Well, this is not the first time Trump has backed out from International agreements and organisations. The U.S. under the presidency of Donald Trump has quit the UN Human Rights Council in mid-2018 along with Joint Comprehensive Plan of Action in 2018, followed with withdrawing from UNESCO in January 2019. Also, the U.S. has now withheld funding from the United Nations Population Fund (UNFPA) close to four consecutive years, after asserting serious allegations against the organisation’s work, which will consequently disrupt a crucial role to protect the health and lives of millions of women and girls around the globe, says UNPFA, and also let’s not forget about the UN agency which aids the Palestine refugees.

The WHO, through its Global Influenza Surveillance and Response System (GISRS), disseminate vital information about the influenza virus among the member states twice a year. In spite of the assistance by the GISRS, 34,200 Americans died during the 2018-19 influenza season, according to the U.S. centres for Disease Control and Prevention (CDC).

The exit of the US will clearly disconnect the country from sources of information, thus causing irreparable harm to the nation. Not just this, the flu vaccine that Americans receive is based on the works of the CDC and Food and Drug Administration (FDA) which is conducted through the WHO. The U.S. plays its part by providing key scientific information to the WHO via CDC and academic researches.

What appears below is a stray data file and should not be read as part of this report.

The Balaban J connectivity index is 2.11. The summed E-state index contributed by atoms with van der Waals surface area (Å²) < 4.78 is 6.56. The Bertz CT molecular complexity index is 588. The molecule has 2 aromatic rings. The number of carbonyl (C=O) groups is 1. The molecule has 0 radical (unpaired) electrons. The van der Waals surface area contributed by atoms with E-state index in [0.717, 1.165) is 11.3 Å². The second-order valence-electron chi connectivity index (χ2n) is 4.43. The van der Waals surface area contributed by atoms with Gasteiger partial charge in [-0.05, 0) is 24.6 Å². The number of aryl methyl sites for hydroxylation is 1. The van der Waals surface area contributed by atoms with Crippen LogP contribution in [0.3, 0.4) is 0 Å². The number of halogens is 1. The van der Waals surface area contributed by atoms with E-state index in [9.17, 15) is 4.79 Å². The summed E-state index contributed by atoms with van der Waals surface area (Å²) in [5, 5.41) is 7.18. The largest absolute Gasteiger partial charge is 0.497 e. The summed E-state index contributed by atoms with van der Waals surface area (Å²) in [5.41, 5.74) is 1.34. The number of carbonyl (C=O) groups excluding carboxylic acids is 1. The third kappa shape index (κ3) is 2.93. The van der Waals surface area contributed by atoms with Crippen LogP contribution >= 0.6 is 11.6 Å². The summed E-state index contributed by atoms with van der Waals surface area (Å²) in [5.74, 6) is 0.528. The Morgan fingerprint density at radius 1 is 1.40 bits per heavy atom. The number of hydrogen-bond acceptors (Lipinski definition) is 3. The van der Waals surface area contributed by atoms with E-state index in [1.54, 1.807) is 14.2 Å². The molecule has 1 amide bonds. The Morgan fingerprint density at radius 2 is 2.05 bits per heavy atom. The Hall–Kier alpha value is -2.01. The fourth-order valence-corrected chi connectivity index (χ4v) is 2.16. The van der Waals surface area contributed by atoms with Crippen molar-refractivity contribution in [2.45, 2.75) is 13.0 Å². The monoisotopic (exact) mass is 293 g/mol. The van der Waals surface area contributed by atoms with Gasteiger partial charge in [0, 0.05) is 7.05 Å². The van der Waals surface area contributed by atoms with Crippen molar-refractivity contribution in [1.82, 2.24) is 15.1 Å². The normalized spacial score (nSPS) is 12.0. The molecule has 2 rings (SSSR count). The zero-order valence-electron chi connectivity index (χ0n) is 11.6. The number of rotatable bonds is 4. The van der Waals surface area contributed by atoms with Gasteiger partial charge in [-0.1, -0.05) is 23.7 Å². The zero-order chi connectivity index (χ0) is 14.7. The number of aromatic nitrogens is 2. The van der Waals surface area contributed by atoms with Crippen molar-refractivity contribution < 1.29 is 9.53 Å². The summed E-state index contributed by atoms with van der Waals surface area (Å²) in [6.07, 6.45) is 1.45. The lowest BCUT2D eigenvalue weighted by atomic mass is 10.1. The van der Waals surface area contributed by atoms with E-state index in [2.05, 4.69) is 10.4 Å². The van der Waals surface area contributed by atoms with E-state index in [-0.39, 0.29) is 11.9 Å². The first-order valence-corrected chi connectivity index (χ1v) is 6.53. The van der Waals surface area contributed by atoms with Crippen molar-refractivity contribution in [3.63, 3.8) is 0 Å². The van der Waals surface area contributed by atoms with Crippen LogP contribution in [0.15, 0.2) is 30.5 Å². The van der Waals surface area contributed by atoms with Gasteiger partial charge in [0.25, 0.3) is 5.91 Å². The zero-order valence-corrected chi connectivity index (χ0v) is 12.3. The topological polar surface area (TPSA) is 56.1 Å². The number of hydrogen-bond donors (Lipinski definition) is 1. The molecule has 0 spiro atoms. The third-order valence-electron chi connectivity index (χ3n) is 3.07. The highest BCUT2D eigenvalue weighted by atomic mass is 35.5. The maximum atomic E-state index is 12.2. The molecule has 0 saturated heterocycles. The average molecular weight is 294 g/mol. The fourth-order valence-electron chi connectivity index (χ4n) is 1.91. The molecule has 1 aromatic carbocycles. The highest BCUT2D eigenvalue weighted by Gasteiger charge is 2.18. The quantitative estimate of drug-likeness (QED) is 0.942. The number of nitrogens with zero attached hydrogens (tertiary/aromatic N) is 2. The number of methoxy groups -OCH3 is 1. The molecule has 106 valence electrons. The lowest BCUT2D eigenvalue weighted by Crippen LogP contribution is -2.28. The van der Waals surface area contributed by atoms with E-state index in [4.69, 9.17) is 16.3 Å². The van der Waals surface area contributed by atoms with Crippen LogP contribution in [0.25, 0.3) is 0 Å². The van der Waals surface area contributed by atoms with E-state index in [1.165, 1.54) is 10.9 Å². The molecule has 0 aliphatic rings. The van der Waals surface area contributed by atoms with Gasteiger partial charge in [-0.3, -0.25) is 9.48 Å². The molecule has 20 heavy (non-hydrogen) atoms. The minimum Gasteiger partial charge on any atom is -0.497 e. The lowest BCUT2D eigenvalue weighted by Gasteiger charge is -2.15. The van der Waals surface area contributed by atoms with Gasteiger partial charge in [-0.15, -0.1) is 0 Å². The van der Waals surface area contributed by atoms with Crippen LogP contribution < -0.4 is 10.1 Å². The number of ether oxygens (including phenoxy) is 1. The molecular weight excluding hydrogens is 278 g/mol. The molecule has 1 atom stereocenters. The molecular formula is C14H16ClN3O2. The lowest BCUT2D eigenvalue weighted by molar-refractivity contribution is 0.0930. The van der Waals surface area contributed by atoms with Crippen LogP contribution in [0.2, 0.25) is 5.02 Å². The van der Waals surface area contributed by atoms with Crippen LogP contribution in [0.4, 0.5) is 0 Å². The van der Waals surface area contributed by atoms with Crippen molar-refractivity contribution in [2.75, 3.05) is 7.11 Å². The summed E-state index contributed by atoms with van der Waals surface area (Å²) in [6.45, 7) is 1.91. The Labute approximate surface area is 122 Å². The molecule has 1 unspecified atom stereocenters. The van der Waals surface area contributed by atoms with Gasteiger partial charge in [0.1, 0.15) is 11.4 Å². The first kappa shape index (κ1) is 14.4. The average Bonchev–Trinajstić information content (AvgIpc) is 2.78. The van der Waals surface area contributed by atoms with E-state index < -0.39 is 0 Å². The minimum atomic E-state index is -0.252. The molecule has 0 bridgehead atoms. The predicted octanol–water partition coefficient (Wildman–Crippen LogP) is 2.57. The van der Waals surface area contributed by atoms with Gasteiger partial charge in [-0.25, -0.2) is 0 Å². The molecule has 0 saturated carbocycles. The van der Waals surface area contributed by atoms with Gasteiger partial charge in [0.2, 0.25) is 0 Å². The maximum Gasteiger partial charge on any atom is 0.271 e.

And what about the Pan American Health Organisation?

Among all other things, the Pan American Health Organisation (PAHO), which serves as the regional office of the WHO for inter-Americans countries, depends on the U.S. for its funding. It will also be there in the victim’s list affected by this decision which will jeopardise the health of all the American countries and not just the U.S. Besides this, the withdrawal will also impede the mass immunization campaigns carried out by the WHO for the protection of children from lethal diseases.